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The summer solstice, at the start of Ramadan, is officially the longest day of the year. Stay motivated to eat right and remain healthy throughout the holy month with our expert advice

Starting next Thursday and continuing for 29-30 days (depending on the moon sighting), this year’s Ramadan is set to become the longest in recent years. This is not only because of the long hours — with fasting expected to last nearly 14 hours a day — but also because of the scorching summer heat.

As if that isn’t enough, June 21 is officially the longest day of the year, here in the northern hemisphere. For the first time in several years, the summer solstice falls in Ramadan. That means 13 hours, 42 minutes and 46 seconds of daylight in the UAE and a corresponding period of fasting — at least we won’t have to fast for nearly 22 hours like fellow Muslims in Denmark and Norway, for instance.

However, to make things easy for you, we’ve turned to experts in the country for tips on how to survive this year’s gruelling fast and even make the best of it.

NUTRITION

1 Get in the zone
“Ramadan is a month of devotion and self-discipline, which demands a nutrient-rich diet that maintains your health and endurance levels. This is a strenuous fast in the summer months, lasting over 13 hours on the longest days. For an average person, fasting like this would require mental, spiritual and physical preparation. And although the changes brought about by fasting can cause increased stress and moodiness, the body and the biological clock usually adjust to the worst of the discomforts within a period of 24-48  hours.”
Chandy George, Ayurvedic Lifestyle Consultant at Balance Wellbeing 360

2 A word on dates
“Ramadan can be a great time to break habits. Rather than fuelling your body with high-glucose foods, you can choose healthier foods such as whole grains and high-fibre foods — rich in nutrients and low in calories. At iftar, it is important to bring your fluids and blood sugar levels up slowly. It is customary to break the fast with dates, which give a spike in blood sugar and a burst of energy. Therefore ensure you drink plenty of water before the dates to rehydrate and fill up so that you don’t overindulge.”
Carol Quelch, Nutritionist, Bespoke Wellness at Emirates Golf Club

3 Start with a salad
“After ending the fast with dates and milk, comfort your stomach by eating a fresh salad like humeidh with green mango, and grilled or roasted dishes seasoned with spices such as fennel, cumin, ginger and cardamom to enhance your digestive ability.”
Rabah Samra, Executive Chef, Seven Sands

4 Eat slowly
“Eating your soup and salad slowly at iftar will help ease your digestive system into processing food and prevent you from overeating.
“Make sure your soup includes lots of vegetables such as broccoli, spinach, peas, green beans, squash and carrots. These fibre-rich vegetables add vitamins and minerals to your soup and are essential for a healthy digestive system.”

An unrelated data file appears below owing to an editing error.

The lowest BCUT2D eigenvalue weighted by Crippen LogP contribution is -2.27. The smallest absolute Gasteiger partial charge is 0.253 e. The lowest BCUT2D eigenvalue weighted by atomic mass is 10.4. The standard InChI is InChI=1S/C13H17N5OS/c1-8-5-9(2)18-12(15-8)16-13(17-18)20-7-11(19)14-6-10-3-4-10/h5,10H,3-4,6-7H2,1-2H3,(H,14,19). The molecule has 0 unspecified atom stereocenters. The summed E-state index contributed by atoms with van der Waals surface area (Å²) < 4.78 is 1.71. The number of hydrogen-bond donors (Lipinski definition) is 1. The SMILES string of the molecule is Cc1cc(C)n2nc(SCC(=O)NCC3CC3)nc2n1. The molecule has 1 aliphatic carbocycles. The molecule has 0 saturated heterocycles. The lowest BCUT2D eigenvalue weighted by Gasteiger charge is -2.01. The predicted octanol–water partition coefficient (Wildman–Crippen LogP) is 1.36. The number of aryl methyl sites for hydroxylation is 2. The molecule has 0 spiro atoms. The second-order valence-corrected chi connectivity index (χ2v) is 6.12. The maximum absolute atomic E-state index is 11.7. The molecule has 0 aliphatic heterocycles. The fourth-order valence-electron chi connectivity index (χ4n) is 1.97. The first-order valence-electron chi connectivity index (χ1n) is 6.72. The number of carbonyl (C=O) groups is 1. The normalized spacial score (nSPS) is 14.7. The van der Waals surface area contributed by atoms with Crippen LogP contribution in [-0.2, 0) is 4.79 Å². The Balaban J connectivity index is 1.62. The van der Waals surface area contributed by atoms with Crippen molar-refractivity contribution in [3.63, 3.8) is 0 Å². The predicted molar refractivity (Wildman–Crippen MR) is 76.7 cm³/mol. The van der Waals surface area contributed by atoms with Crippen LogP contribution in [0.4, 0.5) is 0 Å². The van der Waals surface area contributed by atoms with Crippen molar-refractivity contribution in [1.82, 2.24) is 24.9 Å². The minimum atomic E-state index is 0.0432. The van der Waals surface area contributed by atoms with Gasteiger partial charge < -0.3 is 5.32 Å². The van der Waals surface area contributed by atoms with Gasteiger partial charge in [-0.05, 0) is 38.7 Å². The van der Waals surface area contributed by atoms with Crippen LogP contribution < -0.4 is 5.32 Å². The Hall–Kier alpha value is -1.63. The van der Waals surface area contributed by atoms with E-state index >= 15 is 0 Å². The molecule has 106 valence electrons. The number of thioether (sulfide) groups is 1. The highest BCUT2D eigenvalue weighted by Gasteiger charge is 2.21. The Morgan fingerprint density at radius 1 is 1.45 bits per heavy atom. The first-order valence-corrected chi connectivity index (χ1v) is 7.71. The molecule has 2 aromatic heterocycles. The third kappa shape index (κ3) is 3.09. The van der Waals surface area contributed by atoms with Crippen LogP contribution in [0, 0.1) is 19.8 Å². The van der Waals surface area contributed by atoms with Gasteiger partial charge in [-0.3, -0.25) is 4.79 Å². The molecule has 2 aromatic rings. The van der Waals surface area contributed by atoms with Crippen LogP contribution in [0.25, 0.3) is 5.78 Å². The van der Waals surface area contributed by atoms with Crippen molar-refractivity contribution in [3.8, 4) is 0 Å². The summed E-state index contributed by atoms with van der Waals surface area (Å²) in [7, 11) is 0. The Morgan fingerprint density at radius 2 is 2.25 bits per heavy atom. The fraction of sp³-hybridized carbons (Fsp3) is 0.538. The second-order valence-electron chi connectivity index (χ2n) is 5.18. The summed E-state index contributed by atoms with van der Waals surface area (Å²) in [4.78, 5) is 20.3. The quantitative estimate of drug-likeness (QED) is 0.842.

Cedric D’ Ambrosio, Head Chef, Sofitel Dubai Downtown

5 Grill, steam, poach
“It is best to avoid hot and spicy dishes as well as high-fat foods, as they increase thirst. So opt for dishes cooked in healthier ways such as grilling, baking, broiling, steaming and poaching.”
Nadine Tayara, Dietitian and Centre Manager, Right Bite

6 Carbs need a partner
“Pair carbohydrates with protein. Carbs are converted into sugars and can eventually take their toll on your body once you are done with iftar. Combine them with protein-rich foods like beans, meat or eggs to balance out an iftar or suhour meal and help with your workout efforts.”
Maryam Fattahi Salaam, Owner and CEO, Physique 57

7 Choose complex carbs
“During suhour, I focus my meal on slow-releasing carbohydrates to stabilise my blood sugar levels, such as sweet potatoes and steel-cut oats, and I also eat lots of nutritious fruits like berries and plenty of vegetables. I tend not to avoid starchy vegetables when fasting as I don’t want to deprive myself too much, but I opt for healthier options most of the time — the key is moderation.”
Asma Hilal Lootah, Founder and Owner, The Hundred Wellness Center

8 Shop for fresh produce
“One way to ensure you are well hydrated during the month is to include a balanced amount of fruits and vegetables in your diet. This needn’t be a chore, since healthy, tasty fruits can easily be combined into recipes, or eaten as a light pre-suhour or post-iftar snack.”
Ben Hughes, Regional Manager, Zespri Kiwifruit

9 Don’t skip suhour
“An essential meal, suhour helps in preventing tissue breakdown, while offering the strength needed to last the long Ramadan days. Your suhour should consist of foods that are rich in fibre and complex carbohydrates that slowly release nutrients throughout the day, while avoiding foods that may dehydrate your body. It is advisable to eat slowly for better digestion and drink enough water as well.”
Dalya Tabari, Director, Al Ittihad Drug Store